Som Tum, also call Green Papaya Salad, is the perfect example of the balance of flavors in Thai cuisine. This dish is slightly sweet from palm sugar, sour from fresh lime juice, salty from fish sauce and has a fabulous kick of spice that mellows in the sweet shredded papaya. And that’s not even the end of it - you also get the crunch of peanuts that makes every bite indescribably lovely.
Som Tum has become ubiquitous in Thai restaurants from London to Sydney and can be found in many restaurants and street food stalls in Chiang Mai. There are many variations
of it but the essentials remain the same. Pounded with a clay or wood mortar it is sometimes mixed with preserved crab, tomatoes, fresh crab, fresh smake beans and dried shrimps. Usually it is served with a side of sticky rice which provides a delicious textural contrast to the fresh, sharp flavors.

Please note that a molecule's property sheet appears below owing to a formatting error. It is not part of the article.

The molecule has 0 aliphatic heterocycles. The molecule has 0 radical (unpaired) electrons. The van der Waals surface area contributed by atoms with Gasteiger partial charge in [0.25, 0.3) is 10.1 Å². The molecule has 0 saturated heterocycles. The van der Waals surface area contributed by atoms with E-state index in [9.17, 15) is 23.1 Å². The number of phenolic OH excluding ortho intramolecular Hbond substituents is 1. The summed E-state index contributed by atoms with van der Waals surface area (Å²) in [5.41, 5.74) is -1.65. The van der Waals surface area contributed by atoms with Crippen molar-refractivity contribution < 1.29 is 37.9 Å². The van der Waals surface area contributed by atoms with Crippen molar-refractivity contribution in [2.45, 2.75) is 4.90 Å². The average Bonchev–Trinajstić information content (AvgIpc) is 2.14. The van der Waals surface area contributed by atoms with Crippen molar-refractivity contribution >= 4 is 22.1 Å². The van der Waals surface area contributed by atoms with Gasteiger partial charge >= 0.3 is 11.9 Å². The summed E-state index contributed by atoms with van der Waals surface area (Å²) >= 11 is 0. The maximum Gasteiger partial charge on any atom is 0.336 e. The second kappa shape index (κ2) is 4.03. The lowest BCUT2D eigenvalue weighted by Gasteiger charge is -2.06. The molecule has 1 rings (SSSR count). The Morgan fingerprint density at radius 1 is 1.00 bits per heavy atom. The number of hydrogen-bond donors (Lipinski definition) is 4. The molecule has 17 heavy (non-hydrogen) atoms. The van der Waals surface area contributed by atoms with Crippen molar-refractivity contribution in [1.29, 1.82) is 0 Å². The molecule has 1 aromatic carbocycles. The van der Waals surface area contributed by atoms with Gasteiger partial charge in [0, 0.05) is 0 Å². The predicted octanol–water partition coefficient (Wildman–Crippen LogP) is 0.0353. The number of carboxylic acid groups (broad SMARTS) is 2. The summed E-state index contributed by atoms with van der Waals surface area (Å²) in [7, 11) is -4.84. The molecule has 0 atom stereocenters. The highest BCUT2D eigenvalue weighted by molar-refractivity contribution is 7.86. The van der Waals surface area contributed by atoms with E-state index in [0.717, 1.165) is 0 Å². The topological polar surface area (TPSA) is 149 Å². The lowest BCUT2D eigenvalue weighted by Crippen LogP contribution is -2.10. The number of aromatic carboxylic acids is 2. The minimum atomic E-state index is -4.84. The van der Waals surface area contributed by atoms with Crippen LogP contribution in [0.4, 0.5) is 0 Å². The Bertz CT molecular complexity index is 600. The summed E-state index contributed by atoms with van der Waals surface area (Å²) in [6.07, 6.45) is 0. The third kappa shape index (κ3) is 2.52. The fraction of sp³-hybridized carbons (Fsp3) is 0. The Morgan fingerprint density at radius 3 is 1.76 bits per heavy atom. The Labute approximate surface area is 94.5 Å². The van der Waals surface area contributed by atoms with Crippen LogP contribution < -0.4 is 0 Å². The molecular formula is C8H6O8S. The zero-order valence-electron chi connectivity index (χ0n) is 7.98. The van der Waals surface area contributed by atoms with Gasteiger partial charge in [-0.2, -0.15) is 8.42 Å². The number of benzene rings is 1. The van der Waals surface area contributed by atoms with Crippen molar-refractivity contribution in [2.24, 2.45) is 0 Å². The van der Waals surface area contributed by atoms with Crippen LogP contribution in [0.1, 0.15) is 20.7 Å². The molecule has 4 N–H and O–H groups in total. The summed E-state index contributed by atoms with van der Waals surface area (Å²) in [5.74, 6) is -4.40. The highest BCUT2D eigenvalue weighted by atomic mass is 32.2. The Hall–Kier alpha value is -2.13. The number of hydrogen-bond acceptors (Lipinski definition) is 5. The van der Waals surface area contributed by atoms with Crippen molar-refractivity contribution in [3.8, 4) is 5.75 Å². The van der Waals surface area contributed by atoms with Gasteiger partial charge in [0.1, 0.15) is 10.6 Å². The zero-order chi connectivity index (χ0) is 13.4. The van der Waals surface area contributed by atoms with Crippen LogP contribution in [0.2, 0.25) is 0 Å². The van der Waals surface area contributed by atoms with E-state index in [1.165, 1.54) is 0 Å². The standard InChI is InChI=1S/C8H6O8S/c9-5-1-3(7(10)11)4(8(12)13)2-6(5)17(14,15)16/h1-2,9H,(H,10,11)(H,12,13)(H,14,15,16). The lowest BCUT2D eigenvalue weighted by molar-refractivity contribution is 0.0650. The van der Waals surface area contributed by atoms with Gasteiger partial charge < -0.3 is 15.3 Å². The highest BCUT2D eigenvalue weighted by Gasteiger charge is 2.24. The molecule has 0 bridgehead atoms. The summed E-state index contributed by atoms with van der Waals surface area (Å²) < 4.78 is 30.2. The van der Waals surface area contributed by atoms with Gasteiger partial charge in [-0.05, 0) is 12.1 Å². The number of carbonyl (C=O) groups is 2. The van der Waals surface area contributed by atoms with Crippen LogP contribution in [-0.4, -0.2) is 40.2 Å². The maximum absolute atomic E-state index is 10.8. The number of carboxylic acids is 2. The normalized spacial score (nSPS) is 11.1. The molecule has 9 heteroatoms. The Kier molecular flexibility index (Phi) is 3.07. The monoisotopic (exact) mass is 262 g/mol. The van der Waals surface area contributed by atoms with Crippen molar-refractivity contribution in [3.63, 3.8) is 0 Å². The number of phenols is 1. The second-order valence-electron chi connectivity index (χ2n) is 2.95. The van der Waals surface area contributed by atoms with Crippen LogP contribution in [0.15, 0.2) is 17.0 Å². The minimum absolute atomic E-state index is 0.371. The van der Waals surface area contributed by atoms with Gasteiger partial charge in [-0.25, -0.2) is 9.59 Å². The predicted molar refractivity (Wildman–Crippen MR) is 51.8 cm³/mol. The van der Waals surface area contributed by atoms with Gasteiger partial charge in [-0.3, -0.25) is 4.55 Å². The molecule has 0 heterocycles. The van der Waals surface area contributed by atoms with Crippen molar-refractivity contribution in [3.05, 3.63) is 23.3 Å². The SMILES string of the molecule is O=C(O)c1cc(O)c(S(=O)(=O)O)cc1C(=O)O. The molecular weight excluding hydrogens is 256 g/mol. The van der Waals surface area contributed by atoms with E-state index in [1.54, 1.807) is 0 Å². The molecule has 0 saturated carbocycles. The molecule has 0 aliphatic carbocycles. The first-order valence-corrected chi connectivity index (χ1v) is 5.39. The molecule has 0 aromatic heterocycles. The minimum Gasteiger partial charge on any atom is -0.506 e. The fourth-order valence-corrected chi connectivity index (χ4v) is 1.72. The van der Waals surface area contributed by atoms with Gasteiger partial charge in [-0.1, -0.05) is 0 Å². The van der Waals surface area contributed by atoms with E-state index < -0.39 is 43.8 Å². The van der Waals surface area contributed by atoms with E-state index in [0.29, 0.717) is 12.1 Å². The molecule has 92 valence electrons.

This refreshing salad originates from North East Thailand where it was first made with fresh green papayas due to the abundance of the fruit in this region. At this time it was not made with palm sugar as the region prefers strong and spicy flavors. It used to combine preserved crab, preserved fish, tamarind juice, beans and salt. When people from the North
East started to enter the capital city for work as tricycle riders during the reign of King Rama II (1809-1824) the dish gained popularity and was introduced to Bangkok where sugar and other ingredients were added.
This refreshing salad can be eaten at any time of the day. Just remember to say “Som Tam Thai” when ordering it (it means with no fermented crab). And don’t forget to say how spicy you want your salad (about 40 THB).